In re the Marriage of: TIMOTHY EDWARD BROWN, Petitioner/Appellee/Cross-Appellant,
KATHLEEN JEANNINE DOONER, Respondent/Appellant/Cross-Appellee.
Not for Publication – Rule 111(c), Rules of the Arizona Supreme Court
Appeal from the Superior Court in Maricopa County No. FN2011-090209 The Honorable Teresa A. Sanders, Judge
Chism Brown Law, Scottsdale By Christy C. Brown Counsel for Petitioner/Appellee/Cross-Appellant.
Padish & Wells, PLLC, Scottsdale By Kellie N. Wells Counsel for Respondent/Appellant/Cross-Appellee.
Presiding Judge Peter B. Swann authored the decision of the Court, in which Judge Patricia K. Norris and Judge Samuel A. Thumma joined.
PETER B. SWANN PRESIDING JUDGE
¶1 Kathleen Jeannine Dooner ("Wife") and Timothy Edward Brown ("Husband") appeal and cross-appeal, respectively, from several property awards in the decree dissolving their marriage. We hold that the superior court erred by delegating its obligation to decide the character of funds in Husband's retirement account and by finding that Husband was not entitled to an equalization payment for separate property he expended to pay for Wife's health insurance coverage. Finding no other reversible error, we affirm in part, and reverse and remand in part.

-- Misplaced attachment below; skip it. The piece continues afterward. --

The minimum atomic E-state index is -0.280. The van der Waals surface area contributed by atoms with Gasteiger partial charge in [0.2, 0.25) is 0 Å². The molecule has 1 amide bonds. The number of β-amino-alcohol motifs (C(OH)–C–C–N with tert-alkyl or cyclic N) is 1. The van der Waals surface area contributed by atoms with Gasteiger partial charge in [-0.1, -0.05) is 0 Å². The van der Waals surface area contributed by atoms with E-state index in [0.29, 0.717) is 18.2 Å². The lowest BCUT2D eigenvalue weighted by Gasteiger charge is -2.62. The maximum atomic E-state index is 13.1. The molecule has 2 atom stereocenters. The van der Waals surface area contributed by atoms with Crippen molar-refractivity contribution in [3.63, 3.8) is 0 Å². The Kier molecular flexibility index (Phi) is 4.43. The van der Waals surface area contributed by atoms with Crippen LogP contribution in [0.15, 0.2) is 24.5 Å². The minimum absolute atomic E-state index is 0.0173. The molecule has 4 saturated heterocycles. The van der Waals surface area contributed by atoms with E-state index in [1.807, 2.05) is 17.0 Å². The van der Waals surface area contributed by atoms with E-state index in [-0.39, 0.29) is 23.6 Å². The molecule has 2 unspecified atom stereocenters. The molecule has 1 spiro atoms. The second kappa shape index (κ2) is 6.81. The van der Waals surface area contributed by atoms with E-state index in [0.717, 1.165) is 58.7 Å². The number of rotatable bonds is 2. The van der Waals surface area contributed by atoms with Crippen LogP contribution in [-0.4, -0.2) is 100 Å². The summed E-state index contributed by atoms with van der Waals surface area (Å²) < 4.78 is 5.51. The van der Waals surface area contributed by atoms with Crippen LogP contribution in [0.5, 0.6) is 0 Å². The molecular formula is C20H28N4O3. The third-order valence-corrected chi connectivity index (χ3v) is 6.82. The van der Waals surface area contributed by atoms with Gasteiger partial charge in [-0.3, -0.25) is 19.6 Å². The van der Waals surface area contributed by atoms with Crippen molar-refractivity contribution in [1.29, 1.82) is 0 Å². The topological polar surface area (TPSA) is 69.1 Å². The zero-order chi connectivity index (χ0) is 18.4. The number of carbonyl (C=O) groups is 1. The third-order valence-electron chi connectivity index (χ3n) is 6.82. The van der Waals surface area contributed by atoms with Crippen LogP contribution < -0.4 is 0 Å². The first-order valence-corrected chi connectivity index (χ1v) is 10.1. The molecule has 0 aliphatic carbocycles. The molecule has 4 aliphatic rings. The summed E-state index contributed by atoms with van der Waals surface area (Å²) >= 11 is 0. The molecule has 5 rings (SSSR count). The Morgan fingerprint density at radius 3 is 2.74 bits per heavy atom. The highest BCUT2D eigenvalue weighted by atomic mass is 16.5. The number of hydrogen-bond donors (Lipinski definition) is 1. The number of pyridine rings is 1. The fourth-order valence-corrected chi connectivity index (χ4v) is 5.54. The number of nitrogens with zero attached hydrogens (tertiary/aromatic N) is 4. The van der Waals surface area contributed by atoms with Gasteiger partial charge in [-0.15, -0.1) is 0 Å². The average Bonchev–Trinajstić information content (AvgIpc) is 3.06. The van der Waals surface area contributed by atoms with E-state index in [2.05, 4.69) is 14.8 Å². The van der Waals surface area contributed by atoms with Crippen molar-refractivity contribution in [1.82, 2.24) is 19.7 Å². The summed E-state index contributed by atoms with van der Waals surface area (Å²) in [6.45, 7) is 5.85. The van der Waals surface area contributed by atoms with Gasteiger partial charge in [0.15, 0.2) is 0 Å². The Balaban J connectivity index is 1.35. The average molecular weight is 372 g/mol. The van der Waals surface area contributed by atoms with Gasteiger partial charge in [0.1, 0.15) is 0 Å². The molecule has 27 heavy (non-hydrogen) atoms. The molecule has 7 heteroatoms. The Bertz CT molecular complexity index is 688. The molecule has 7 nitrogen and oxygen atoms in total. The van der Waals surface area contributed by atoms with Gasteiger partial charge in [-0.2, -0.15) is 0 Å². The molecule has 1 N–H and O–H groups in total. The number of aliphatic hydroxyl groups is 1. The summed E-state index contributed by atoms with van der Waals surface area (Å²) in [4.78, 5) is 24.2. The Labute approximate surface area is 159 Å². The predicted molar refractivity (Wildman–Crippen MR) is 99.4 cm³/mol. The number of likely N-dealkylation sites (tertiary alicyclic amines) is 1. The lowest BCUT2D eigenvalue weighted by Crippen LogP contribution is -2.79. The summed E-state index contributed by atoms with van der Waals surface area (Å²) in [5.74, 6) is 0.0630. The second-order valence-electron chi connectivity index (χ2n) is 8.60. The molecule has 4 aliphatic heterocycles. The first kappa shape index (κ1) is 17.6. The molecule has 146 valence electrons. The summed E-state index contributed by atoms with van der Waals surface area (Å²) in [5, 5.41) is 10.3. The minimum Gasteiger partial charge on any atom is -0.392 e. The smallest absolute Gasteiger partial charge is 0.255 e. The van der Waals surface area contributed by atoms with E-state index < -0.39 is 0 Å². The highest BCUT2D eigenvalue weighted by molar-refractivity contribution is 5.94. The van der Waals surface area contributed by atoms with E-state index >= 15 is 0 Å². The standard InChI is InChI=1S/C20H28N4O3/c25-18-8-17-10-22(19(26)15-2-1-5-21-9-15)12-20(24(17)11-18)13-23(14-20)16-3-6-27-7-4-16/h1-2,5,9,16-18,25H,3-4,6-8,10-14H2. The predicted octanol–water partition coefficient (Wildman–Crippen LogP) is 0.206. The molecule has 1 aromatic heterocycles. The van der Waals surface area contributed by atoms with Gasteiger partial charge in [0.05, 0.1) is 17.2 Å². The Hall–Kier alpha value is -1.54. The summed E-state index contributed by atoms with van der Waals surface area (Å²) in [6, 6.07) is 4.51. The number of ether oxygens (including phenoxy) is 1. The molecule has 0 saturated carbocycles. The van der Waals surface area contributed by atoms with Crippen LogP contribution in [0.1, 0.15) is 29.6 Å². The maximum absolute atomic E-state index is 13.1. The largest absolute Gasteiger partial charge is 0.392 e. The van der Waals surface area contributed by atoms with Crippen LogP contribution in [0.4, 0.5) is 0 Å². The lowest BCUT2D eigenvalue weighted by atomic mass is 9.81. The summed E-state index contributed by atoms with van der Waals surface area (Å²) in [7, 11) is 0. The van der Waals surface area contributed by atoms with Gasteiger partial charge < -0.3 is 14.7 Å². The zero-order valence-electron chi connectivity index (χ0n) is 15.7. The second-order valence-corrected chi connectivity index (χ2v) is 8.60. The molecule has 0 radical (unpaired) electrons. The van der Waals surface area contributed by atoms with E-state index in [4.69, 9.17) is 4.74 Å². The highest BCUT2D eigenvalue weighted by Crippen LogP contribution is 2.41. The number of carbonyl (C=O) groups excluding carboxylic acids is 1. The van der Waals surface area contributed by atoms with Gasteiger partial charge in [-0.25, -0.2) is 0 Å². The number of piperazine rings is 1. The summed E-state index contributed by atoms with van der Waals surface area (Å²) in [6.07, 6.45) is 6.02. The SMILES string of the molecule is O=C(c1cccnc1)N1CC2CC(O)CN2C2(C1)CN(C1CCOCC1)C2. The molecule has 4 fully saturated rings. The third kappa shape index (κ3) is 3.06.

FACTS AND PROCEDURAL HISTORY
¶2 Husband and Wife married in 2003. In 2011, Husband filed a petition for dissolution of the marriage. The parties then divided much of their property by written agreement under ARFLP 69. At trial, the parties' disputes were limited to the distribution of an engagement ring, an individual retirement account and a savings account, possession of a dog, and the propriety of equalization payments to Husband for Wife's alleged waste of community property and Husband's payment of health insurance premiums and rent.
¶3 After considering the evidence, the superior court awarded the engagement ring to Husband and the dog to Wife, ordered equal division of the funds remaining in the savings account as of the date of trial, and ordered equal division of the community interest in the retirement account. The court further ordered that the division of the retirement account would be effected by a qualified domestic relations order ("QDRO") or the parties' agreement. It ruled that the entire account would be presumed to be community property unless the value of Husband's premarital contributions to the account could be discerned after trial by the attorney tasked with preparing the QDRO. The court also found that Husband was not entitled to any equalization payments, and ordered both parties to bear their own attorney's fees and costs.
¶4 The court entered a decree of dissolution that incorporated its findings and the parties' ARFLP 69 agreements. Wife timely filed a notice of appeal and Husband timely filed a notice of cross-appeal.
I. WIFE'S APPEAL
¶5 Wife contends that the superior court erred by awarding the engagement ring to Husband, by failing to decide the community interest in the retirement account, and by denying her request for attorney's fees ...